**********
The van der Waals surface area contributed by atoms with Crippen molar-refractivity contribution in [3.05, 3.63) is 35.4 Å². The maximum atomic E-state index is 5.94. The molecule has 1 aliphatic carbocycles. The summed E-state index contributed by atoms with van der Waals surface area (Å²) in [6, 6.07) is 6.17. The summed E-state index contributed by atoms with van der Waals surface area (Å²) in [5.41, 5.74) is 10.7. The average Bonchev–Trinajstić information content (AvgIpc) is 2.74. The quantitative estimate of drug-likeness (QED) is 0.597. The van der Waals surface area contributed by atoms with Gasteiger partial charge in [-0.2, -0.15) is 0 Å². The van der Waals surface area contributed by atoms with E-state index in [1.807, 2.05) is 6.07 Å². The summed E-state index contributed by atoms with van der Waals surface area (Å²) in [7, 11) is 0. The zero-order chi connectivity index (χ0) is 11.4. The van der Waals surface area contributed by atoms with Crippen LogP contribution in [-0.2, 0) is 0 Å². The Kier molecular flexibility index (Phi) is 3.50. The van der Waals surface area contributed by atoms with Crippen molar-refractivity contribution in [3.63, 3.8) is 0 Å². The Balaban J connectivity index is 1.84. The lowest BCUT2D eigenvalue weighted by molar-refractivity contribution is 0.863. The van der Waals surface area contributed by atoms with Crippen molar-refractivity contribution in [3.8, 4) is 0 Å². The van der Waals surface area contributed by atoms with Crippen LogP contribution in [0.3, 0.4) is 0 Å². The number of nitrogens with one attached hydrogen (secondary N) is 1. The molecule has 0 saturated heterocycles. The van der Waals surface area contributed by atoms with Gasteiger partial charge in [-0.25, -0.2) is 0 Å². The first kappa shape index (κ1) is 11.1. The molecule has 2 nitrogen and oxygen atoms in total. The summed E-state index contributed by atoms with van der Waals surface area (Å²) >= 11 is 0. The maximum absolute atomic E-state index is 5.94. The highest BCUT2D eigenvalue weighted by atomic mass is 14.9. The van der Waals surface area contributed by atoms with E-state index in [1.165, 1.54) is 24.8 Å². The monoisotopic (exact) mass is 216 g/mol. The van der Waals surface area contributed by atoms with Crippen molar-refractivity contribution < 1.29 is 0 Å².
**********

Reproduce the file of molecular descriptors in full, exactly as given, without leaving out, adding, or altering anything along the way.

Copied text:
The van der Waals surface area contributed by atoms with Crippen molar-refractivity contribution in [3.05, 3.63) is 35.4 Å². The maximum atomic E-state index is 5.94. The molecule has 1 aliphatic carbocycles. The summed E-state index contributed by atoms with van der Waals surface area (Å²) in [6, 6.07) is 6.17. The summed E-state index contributed by atoms with van der Waals surface area (Å²) in [5.41, 5.74) is 10.7. The average Bonchev–Trinajstić information content (AvgIpc) is 2.74. The quantitative estimate of drug-likeness (QED) is 0.597. The van der Waals surface area contributed by atoms with Gasteiger partial charge in [-0.2, -0.15) is 0 Å². The van der Waals surface area contributed by atoms with E-state index in [1.807, 2.05) is 6.07 Å². The summed E-state index contributed by atoms with van der Waals surface area (Å²) in [7, 11) is 0. The zero-order chi connectivity index (χ0) is 11.4. The van der Waals surface area contributed by atoms with Crippen LogP contribution in [-0.2, 0) is 0 Å². The Kier molecular flexibility index (Phi) is 3.50. The van der Waals surface area contributed by atoms with Crippen molar-refractivity contribution in [3.63, 3.8) is 0 Å². The Balaban J connectivity index is 1.84. The lowest BCUT2D eigenvalue weighted by molar-refractivity contribution is 0.863. The van der Waals surface area contributed by atoms with Crippen molar-refractivity contribution in [3.8, 4) is 0 Å². The van der Waals surface area contributed by atoms with Crippen LogP contribution in [0.3, 0.4) is 0 Å². The number of nitrogens with one attached hydrogen (secondary N) is 1. The molecule has 0 saturated heterocycles. The van der Waals surface area contributed by atoms with Gasteiger partial charge in [-0.25, -0.2) is 0 Å². The first kappa shape index (κ1) is 11.1. The molecule has 2 nitrogen and oxygen atoms in total. The summed E-state index contributed by atoms with van der Waals surface area (Å²) >= 11 is 0. The maximum absolute atomic E-state index is 5.94. The highest BCUT2D eigenvalue weighted by atomic mass is 14.9. The van der Waals surface area contributed by atoms with E-state index in [1.165, 1.54) is 24.8 Å². The monoisotopic (exact) mass is 216 g/mol. The van der Waals surface area contributed by atoms with Crippen molar-refractivity contribution < 1.29 is 0 Å².